YES on D fights FUD
Original post made by Becky Dennis, Foxborough Estates, on Jun 2, 2010
Take it from a veteran of a few campaign wars, convincing people to vote "no", especially on development related issues, is a lot easier than getting them to vote "yes". It's a time honored strategy known as promoting FUD - Fear, Uncertainty, and Doubt. Karla Brown's recent letter (Web Link a pretty good example of how it's done:
Make scary(not factual)assertions frequently and stridently until the audience rejects your terrible vision. Tell people voting "no" will prevent any unwelcome change in their lives, and that nothing bad can happen as a result of voting "no". Of course, they don't say that voting "no" on Measure D means the permanent loss of Pleasanton's opportunity to receive, and permanently protect, 90% of the Oak Grove property as a 500 acre natural hiking park. That would get people thinking.
Out on the campaign trail, I've been pretty impressed with the perceptiveness of Pleasanton's voters, and their willingness to delve deeper into the Measure D issue. But while voters try to think, the "no" side's job is to make it emotionally difficult for them to focus with FUD, FUD, and more FUD on every street corner. They need to work really hard get folks to reject 500 acres of parkland with an intense campaign that stimulates voter limbic systems rather than voter intellect.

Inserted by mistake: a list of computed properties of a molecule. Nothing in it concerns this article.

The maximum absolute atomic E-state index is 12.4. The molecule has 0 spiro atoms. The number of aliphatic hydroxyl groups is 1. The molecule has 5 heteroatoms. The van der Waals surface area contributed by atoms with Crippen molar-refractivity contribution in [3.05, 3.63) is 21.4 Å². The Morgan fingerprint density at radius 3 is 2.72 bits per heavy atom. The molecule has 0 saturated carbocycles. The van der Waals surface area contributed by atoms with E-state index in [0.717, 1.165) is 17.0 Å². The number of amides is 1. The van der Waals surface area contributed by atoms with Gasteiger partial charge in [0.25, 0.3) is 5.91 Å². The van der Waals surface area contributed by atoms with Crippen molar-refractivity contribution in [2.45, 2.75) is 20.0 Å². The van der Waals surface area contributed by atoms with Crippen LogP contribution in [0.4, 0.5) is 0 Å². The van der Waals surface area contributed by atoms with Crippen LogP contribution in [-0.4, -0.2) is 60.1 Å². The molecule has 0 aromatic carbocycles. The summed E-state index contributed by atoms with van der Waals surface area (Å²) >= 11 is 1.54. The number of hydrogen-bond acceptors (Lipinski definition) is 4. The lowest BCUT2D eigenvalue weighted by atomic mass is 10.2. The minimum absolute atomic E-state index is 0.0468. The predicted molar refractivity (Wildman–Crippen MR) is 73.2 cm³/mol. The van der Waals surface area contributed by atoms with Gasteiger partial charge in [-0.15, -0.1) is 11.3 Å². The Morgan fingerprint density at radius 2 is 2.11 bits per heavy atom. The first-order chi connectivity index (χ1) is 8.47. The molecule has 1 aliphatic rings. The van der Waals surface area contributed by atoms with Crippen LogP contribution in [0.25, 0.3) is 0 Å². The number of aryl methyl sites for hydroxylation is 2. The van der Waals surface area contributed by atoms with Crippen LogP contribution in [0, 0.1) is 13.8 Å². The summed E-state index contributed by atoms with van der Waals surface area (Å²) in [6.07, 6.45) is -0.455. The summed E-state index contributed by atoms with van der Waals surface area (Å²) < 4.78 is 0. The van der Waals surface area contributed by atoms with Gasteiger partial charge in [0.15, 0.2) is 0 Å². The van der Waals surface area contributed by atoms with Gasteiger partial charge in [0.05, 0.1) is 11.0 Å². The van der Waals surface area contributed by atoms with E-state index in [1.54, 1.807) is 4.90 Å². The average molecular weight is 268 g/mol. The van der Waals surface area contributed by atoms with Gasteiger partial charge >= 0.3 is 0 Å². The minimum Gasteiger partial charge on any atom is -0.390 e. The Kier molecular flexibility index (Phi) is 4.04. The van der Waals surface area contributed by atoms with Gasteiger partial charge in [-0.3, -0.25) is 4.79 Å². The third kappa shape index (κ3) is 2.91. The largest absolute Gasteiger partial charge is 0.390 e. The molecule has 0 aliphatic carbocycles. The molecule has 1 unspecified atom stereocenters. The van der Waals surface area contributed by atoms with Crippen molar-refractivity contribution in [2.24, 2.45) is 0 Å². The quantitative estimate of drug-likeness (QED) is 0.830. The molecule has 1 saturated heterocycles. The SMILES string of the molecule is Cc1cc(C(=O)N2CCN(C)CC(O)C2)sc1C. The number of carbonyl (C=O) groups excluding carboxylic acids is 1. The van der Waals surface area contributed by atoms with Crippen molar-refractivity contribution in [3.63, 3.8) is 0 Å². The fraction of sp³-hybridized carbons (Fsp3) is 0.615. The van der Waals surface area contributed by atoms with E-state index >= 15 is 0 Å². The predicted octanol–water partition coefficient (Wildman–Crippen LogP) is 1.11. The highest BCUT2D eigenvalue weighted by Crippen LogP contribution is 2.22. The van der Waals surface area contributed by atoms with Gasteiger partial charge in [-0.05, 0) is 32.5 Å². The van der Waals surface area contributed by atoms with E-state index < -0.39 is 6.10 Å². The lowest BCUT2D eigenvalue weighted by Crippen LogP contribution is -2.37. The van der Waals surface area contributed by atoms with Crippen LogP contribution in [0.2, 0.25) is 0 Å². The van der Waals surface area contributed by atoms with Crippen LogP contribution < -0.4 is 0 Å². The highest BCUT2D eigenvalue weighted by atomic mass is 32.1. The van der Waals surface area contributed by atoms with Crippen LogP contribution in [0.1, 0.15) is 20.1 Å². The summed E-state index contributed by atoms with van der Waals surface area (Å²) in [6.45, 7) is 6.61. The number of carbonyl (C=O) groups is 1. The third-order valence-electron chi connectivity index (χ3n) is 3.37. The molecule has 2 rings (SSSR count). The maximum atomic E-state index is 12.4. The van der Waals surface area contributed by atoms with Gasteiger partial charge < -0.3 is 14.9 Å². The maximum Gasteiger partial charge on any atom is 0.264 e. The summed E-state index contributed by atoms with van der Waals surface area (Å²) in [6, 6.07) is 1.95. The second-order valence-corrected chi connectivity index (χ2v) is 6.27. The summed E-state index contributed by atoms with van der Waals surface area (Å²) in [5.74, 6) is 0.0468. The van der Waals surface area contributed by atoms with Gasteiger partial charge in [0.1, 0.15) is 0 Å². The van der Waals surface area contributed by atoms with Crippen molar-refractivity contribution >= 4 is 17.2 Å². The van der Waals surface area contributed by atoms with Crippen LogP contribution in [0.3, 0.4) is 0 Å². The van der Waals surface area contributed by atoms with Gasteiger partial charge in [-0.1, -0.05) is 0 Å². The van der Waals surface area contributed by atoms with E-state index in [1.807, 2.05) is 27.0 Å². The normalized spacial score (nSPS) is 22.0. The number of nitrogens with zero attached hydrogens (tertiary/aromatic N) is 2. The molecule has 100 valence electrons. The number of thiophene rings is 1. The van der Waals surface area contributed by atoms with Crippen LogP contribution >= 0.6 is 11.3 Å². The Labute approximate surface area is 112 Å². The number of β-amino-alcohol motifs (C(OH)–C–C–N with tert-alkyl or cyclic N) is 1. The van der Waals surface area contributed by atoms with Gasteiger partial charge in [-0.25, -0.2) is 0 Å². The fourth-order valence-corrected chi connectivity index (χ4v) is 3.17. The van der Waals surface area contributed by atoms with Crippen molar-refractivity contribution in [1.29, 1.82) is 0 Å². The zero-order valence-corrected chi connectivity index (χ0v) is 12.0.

Unfortunately, FUD works, especially when reason, facts, and expertise are lacking. The architects "no" campaign, in spite of dubbing themselves "Save Pleasanton Hills", have never saved any hills in Pleasanton. Nor were any of them involved in creating the strategy that ensured expansion of Pleasanton Ridge Regional Park. We are voting YES on Measure D.